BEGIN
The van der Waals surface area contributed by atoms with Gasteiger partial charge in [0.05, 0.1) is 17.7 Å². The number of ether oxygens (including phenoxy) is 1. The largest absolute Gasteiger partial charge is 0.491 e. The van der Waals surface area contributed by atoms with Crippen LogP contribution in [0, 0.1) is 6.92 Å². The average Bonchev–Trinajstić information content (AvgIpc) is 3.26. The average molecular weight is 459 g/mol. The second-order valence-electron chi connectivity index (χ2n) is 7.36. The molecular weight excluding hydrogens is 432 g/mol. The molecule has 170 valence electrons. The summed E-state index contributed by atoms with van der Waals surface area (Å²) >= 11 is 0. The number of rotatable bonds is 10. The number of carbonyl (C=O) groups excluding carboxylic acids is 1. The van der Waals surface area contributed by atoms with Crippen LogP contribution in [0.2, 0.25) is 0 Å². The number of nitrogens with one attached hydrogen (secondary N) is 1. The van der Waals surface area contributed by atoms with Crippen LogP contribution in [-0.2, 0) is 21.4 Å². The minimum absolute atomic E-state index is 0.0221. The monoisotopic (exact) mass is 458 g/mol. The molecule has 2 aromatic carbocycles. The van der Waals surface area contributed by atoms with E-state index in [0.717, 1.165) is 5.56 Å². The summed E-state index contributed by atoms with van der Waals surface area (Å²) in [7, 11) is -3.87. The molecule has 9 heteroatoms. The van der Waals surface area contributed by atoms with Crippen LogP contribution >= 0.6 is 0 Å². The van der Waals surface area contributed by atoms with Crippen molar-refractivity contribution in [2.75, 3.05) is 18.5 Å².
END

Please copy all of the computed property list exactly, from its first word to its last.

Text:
The van der Waals surface area contributed by atoms with Gasteiger partial charge in [0.05, 0.1) is 17.7 Å². The number of ether oxygens (including phenoxy) is 1. The largest absolute Gasteiger partial charge is 0.491 e. The van der Waals surface area contributed by atoms with Crippen LogP contribution in [0, 0.1) is 6.92 Å². The average Bonchev–Trinajstić information content (AvgIpc) is 3.26. The average molecular weight is 459 g/mol. The second-order valence-electron chi connectivity index (χ2n) is 7.36. The molecular weight excluding hydrogens is 432 g/mol. The molecule has 170 valence electrons. The summed E-state index contributed by atoms with van der Waals surface area (Å²) >= 11 is 0. The number of rotatable bonds is 10. The number of carbonyl (C=O) groups excluding carboxylic acids is 1. The van der Waals surface area contributed by atoms with Crippen LogP contribution in [0.2, 0.25) is 0 Å². The number of nitrogens with one attached hydrogen (secondary N) is 1. The van der Waals surface area contributed by atoms with Crippen LogP contribution in [-0.2, 0) is 21.4 Å². The minimum absolute atomic E-state index is 0.0221. The monoisotopic (exact) mass is 458 g/mol. The molecule has 2 aromatic carbocycles. The van der Waals surface area contributed by atoms with E-state index in [0.717, 1.165) is 5.56 Å². The summed E-state index contributed by atoms with van der Waals surface area (Å²) in [7, 11) is -3.87. The molecule has 9 heteroatoms. The van der Waals surface area contributed by atoms with Crippen LogP contribution >= 0.6 is 0 Å². The van der Waals surface area contributed by atoms with Crippen molar-refractivity contribution in [2.75, 3.05) is 18.5 Å².